The drama shows how beauty holds power, and society's beauty standards can make or break a woman's life. Beauty is literally a commodity.

Considering that beauty standards are very high in Korea, I applaud this drama for nuancedly deconstructing its impact, making it easy to understand. The country has industries that thrive on insecurities caused by these standards, so creating a drama like this is a step in the right direction.

However, the execution was not perfect, and the show presented several contradictions. The way scenes were shot gave the impression that the drama was promoting the same standards it intended to criticize.

The main point was how it pretended that norms did not exist for men and, in fact, promoted them for women. Kyung-seok's main feature is his attractive appearance rather than any aspect of his personality. He is put on a pedestal for his looks, and many of his offenses are ignored or considered charming.

Kyung-seok is a really good character with different issues and growth, but he has been reduced to "a pretty face" so many times that I hated it. Other men are often compared to him without emphasizing how bad it is.

Although the concept was well executed, "My ID Is Gangnam Beauty" is not without flaws. However, it is a step forward, and I hope future dramas address these issues better.


I will delve into each of the main characters later, so here is a general opinion about the main and secondary characters.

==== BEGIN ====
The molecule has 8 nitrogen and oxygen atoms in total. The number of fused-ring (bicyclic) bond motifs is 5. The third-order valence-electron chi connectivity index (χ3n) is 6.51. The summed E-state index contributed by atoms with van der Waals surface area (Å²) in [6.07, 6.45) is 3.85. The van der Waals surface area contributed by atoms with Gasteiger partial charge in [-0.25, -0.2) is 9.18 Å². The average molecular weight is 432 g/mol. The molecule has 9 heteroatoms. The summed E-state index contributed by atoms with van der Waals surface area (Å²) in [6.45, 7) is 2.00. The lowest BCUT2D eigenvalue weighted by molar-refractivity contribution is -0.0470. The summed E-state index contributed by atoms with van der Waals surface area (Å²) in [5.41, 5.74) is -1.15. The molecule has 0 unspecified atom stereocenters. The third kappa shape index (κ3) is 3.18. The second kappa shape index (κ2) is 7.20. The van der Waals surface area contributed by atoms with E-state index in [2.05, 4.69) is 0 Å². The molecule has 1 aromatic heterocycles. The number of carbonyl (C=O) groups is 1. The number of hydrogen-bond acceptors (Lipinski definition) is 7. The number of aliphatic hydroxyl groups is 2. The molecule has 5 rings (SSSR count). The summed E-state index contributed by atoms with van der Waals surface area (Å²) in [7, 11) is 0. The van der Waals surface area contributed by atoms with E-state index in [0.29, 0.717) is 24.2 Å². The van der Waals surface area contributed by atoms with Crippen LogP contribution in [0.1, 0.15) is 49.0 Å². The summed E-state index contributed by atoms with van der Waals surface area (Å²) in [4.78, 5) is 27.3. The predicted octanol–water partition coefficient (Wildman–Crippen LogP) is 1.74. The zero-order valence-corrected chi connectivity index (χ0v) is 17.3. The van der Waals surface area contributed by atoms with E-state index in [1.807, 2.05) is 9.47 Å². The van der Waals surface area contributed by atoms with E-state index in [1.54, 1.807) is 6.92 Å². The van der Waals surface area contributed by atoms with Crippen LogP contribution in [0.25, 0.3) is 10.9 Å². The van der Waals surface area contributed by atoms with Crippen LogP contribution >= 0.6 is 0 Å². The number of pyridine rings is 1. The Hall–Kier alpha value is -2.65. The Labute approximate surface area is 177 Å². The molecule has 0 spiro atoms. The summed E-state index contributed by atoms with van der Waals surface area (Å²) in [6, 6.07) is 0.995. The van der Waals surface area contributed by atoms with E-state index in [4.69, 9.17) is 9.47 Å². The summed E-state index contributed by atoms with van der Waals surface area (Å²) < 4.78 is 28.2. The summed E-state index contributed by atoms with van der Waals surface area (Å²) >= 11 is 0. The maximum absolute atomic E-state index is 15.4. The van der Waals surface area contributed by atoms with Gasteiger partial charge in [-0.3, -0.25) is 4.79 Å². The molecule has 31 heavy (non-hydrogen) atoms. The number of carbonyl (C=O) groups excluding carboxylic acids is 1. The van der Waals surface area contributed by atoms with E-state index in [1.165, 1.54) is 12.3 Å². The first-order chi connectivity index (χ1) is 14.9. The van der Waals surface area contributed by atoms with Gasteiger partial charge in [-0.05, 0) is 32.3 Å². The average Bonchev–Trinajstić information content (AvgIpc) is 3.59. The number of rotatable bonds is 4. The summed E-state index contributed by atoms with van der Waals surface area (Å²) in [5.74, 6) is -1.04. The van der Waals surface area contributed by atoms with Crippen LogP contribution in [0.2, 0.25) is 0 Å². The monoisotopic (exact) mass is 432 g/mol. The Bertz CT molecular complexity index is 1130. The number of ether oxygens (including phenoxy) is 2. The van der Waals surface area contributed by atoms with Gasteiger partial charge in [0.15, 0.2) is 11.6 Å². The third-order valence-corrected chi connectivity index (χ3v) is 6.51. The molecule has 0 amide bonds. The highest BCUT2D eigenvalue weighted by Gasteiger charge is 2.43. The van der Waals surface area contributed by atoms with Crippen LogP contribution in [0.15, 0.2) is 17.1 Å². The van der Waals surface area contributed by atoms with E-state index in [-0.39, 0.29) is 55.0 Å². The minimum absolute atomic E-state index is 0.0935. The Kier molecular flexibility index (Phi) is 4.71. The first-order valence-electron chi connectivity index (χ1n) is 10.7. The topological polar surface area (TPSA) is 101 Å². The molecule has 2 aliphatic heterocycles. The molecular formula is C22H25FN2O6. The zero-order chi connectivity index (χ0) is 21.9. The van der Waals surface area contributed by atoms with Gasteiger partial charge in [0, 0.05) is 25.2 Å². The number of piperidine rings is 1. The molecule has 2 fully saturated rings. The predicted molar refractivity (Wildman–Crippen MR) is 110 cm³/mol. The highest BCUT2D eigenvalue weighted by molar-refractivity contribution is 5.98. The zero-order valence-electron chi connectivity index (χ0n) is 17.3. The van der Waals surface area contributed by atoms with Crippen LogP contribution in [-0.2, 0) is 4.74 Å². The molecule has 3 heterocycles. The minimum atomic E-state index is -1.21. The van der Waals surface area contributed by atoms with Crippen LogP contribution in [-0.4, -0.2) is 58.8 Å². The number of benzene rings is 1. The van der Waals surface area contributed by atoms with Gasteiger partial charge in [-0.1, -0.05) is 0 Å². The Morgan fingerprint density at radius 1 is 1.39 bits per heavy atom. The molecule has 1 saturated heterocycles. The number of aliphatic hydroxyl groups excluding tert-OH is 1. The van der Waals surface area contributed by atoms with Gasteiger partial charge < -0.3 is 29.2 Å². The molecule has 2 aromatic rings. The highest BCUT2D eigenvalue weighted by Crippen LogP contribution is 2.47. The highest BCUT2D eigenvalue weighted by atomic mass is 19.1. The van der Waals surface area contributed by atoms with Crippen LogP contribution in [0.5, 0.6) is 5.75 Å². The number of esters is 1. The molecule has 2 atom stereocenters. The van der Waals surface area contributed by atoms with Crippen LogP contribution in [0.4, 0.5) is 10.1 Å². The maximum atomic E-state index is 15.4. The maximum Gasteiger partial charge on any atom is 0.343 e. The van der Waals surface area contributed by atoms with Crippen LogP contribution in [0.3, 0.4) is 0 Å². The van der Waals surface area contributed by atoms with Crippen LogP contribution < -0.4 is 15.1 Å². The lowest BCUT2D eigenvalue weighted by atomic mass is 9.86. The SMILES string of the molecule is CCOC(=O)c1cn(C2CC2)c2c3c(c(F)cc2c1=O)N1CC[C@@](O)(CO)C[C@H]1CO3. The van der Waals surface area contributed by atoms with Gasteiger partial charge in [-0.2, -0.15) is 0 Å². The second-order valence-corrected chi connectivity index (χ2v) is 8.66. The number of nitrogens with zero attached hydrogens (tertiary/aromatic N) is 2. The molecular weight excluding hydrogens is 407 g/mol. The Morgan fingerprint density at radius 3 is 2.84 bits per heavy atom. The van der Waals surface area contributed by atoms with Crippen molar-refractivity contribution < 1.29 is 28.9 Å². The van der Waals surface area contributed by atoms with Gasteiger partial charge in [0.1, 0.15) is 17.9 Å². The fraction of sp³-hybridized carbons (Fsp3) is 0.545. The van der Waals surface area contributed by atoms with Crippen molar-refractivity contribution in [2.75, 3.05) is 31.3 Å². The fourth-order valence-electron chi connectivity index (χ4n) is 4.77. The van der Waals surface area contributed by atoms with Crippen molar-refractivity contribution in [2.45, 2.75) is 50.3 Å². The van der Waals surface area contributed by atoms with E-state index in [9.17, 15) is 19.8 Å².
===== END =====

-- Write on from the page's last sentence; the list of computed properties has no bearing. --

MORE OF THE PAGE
Despite having a good basic concept, there is a significant problem with the drama: the two main characters are not very interesting to watch.

It's easy to identify with Kang Mi-rae, but she doesn't capture attention on screen. I found myself paying more attention to other characters when they shared the screen with her. She is shy and awkward most of the time. This wouldn't be bad if her face showed varied expressions and was enjoyable to watch. She doesn't show many emotions and often has a neutral expression.

I'm not sure if this is due to the acting or how the character is written (I lean towards the latter), but I found it hard to care about her beyond what she represents in the story. I liked her story and her growth, but I didn't like her.

Kyung-seok is predominantly expressionless in the drama. Being expressionless and solitary is part of his personality because when he smiles, even a little, it means a lot. Throughout the series, he usually has a serious face, and this doesn't change when he's nervous or thoughtful.

Usually, shows pair characters so that their energies complement each other on screen. One shows less emotion, and the other shows more. Since this drama pairs two characters who are not emotional enough, many scenes become dull. Several of their romantic scenes were also flat. My feelings would have been ten times more intense if there had been more emotion on screen.

Mi-rae fully embraced her role and became more effusive towards the end, showing that they are a good couple and only needed to get there, but still, sometimes it wasn't as interesting to watch them on screen.